25 percent of Australia’s coal electricity generation is offline

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Coal continues to be a driving force in Australia’s painful electricity rates spike as prices on the international market continue to rise and 25 per cent of the country’s coal electricity generation is offline.

About 60 per cent of Australia’s energy is generated by coal-fired plants. 

The combination of the fallout from the war in Ukraine, mine flooding, unplanned coal power station outages, and a very cold spell have all contributed to creating the perfect storm.

Recent news that Snowy Hydro 2.0 is expecting delays of up to 19 months to start producing energy has exacerbated the situation.

The new extension is not expected to become operational until at least 2028.

The Australian Energy Market Operator has released data showing just how badly hobbled the coal electricity generation fleet is and the situation has sent spot market prices soaring. 


How much coal electricity generation is offline?

As of June 23 2022, a total of just under 5 gigawatts of coal electricity generation is currently offline and much of it is expected to remain cold throughout the winter, which is proving to be a cold one.

In Victoria, 28 per cent of the state’s coal power capacity is offline, while about 25 per cent of Queensland coal generation is offline.


AGL, Liddell, Bayswater and Loy Yang

AGL has announced that it will be shutting down its 2,000 MW Liddell coal-fired plant in New South Wales.

It is scheduled to shut down completely in April 2023 and one unit has already shut down.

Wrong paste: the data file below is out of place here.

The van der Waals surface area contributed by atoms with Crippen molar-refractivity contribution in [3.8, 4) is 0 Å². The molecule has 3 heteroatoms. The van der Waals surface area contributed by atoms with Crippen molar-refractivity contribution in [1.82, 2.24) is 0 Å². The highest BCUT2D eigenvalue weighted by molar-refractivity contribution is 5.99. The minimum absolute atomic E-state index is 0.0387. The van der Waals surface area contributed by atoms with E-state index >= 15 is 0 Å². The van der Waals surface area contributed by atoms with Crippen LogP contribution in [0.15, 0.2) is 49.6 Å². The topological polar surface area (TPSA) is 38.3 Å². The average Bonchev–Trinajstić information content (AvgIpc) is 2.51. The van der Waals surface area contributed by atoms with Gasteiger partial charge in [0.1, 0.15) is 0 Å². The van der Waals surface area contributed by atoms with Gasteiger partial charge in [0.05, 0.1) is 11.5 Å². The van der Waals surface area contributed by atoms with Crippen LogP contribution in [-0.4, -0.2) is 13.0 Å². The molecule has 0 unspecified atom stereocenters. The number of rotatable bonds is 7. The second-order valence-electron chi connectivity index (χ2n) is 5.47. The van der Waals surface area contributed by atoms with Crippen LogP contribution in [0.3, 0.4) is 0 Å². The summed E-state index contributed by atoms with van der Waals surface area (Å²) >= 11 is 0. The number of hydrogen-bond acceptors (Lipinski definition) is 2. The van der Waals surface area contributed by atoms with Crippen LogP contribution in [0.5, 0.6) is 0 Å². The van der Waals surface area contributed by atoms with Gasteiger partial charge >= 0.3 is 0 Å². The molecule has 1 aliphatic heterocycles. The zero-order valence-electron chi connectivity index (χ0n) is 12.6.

The ageing plant is continually beset by problems and the latest outage is expected to last until the end of July, which is when demand ramps up to its highest level in the winter season. 

Another AGL coal generator facing issues is the 2,665 MW Bayswater plant which is expected to be offline till at least the beginning of July 2022. 

AGL’s woes are further compounded at 2240 MW Loy Yang In Victoria. An electrical fault at Loy Yang A – which traditionally supplies 30 percent of the state’s electricity – resulted in a huge dent in supply. 

25 percent of Loy Yang’s capacity is expected to remain offline until at least September as AGL struggles to find replacement parts. 

At least, Energy Australia’s Yallourn coal-fired plant is expected to increase generation capacity in the near future as flooding in the adjacent mines clears up.


Origin and Eraring

Origin Energy’s Eraring plant in New South Wales is Australia’s biggest coal-fired plant, contributing 2,880 MW to the National Energy Market.

This plant is also struggling to perform but for different reasons. There have been steep coal production costs at Centennial Coal’s mine in Mandalong.

Eraring usually draws its coal supply from a conveyor belt linked to the mine, but it just cannot get enough fuel from there.

This has forced Origin to delve into the international coal market to purchase at least one million tonnes of coal at extremely inflated prices as countries around the world seek to ditch Russian coal over its invasion of Ukraine. 

CS Energy and Callide C4

In May 2021, parts of Brisbane went into blackout as an explosion at CS Energy’s Callide C instantly wiped some 500 MW of power from the grid.